Advent 2021 | First United Methodist Church of Rockwall
The Weary World Rejoices
Week Four, December 19, 2021 — What Dreams May Bring, Rev. Christina Hildebrand
Foundational Scripture: Matthew 1:18-24
This is how the birth of Jesus the Messiah came about: His mother Mary was pledged to be married to Joseph, but before they came together, she was found to be pregnant through the Holy Spirit. Because Joseph, her husband, was faithful to the law, and yet did not want to expose her to public disgrace, he had in mind to divorce her quietly. But after he had considered this, an angel of the Lord appeared to him in a dream and said, ‘Joseph son of David, do not be afraid to take Mary home as your wife, because what is conceived in her is from the Holy Spirit. She will give birth to a son, and you are to give him the name Jesus, because he will save his people from their sins.’ – Matthew 1:18-24
We first encounter Joseph in the Gospel of Matthew, wrestling as he sleeps with an incredibly difficult dilemma. His heart is in tumult, and he is overcome with fear. He is engaged to Mary, and he has discovered that she is pregnant. Joseph embodies the Jewish tradition of keeping the law as a way of faithfully being in relationship with God and in right relationship with others. The law mandated that he divorce Mary, leaving her to bear public shame and ridicule, threatened by a punishment of death. However, Joseph’s faithful love for Mary fosters mercy, and he does not want to publicly abandon her.
In the dark of night and in the dark of his conflicted heart, God’s light pierces through as an angel appears to Joseph in a dream and reaches out to this good and righteous man and says, “Do not be afraid.” And with this announcement, Joseph is invited to participate in a larger story of humanity, to surrender more fully to God, and to assist in the coming of Emmanuel, “God with us.”
It seems that throughout the Bible, God is always trying to tell us this…“Do not be afraid.” Abraham, when I ask you to leave your homeland and to travel to a new place that will be your own, “Do not be afraid.” Moses, for I will be with you when you, a slave, speak to Pharaoh, the king of the Egyptians, “Do not be afraid of any evil.” David, for the Lord will be your shepherd no matter where you are, “Do not be afraid.” Mary, for you have found grace with God. “Do not be afraid.”
What is asked of Joseph is to not be afraid, to step beyond his understanding of the law and societal expectations and hear the angel invite him into this story of incarnation. As followers of Jesus, we too are invited to move beyond our fear and accept Jesus’ invitation into love and freedom. In these last days of Advent, may we hear faith whisper to us, “Do not be afraid.” Emmanuel is God with us: Do not be afraid.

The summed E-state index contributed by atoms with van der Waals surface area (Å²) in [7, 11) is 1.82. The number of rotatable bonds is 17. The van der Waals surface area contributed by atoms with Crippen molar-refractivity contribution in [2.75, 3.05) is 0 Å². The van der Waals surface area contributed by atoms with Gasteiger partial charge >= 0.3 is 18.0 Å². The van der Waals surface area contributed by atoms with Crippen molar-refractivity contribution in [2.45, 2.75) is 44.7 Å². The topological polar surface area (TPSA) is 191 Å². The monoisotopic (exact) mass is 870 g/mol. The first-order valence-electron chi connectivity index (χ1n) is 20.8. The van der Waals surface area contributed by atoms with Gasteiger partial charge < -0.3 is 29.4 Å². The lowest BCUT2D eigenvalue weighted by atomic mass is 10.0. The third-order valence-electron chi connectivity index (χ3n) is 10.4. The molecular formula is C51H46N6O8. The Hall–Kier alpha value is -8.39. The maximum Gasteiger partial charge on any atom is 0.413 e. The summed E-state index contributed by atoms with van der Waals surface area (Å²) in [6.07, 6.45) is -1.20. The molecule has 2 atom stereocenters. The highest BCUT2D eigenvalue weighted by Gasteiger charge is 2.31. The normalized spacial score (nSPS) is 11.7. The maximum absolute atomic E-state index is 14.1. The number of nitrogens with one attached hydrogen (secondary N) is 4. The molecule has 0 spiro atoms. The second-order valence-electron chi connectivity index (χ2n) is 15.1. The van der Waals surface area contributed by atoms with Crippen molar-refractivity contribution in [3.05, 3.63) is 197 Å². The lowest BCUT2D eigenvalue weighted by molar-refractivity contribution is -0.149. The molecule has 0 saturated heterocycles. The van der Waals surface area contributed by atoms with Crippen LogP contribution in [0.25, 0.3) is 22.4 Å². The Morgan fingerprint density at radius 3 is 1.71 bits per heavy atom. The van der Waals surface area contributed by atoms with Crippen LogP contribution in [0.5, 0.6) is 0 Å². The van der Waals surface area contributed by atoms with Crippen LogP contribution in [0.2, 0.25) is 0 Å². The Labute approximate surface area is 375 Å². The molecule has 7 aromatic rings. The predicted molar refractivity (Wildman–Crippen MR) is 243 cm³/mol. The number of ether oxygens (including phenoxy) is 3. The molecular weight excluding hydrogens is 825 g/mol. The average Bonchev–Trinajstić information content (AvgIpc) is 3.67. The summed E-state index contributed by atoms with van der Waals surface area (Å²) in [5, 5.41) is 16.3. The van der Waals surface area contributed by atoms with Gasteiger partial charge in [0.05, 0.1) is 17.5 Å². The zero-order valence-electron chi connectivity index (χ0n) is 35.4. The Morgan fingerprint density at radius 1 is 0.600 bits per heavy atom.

For Further Reflection:
- Joseph’s heart changes as you read through this scripture. He goes from having decided to quietly divorce Mary to taking Mary home as his wife and helping to raise Jesus. As people of faith, life doesn’t always work out in the way we once thought it would. However, when we receive a message, a dream, or an invitation from God we can trust that He will be in the midst. How have you responded to an unexpected shift in your life this year? Have you gone from a situation that seems hopeless to one filled with hope?
2. Sometimes our ego gets in the way of our growth or change. It can be hard to admit when we were wrong. Joseph shows the ability to truly listen to God and then humbly changes course. How do you stay humble and open to God’s call?
3. Who embodies humility to you? What qualities do they possess?
4. Faith is the opposite of certainty. And so often we want desperately to be certain. Joseph embodies faith in that he chooses to believe in God even though he has no way of knowing if things are going to work out. Discuss a time when you took a leap of faith. What happened when you let go of certainty and control?
5. In this week’s reflection Joseph, Abraham, Moses, and David are all mentioned as believers who set forth on seemingly impossible tasks and who are told not to be afraid. Which one of these figures do you resonate with right now and why?
Each evening this week reflect on your “Closest to Christ” (lovely, spirit filled moments throughout your day) and your “furthest from Christ” (moments where you were unkind or felt alone, etc.). Share your answers with your family, class, or a trusted friend. As you take the time to reflect on your day, notice if any patterns emerge. If your furthest from Christ moments are the same every day this week it may be time to change course as Joseph did and try a more humble and open approach. Work on incorporating more of your “Closest to Christ” moments into your day and giving thanks when you feel one of those moments arise.
Family Advent Moment:
Are you excited yet? Can you believe Christmas is only one week away? If you want to spread some Christmas cheer, here’s an activity for you or your entire family. Spend some time thinking about people in your life that you haven’t seen recently — maybe a distant relative or a friend. Reach out to them with a phone call, a text message, or a physical card. Wish them a “Merry Christmas!” and invite them to join you for Christmas Eve worship services. Don’t worry if they live far away — just tell them about our online worship services! By reconnecting with family members and friends, you’ll not only feel joy yourself, but you’ll share that same joy with someone else, just like the angel did for Joseph.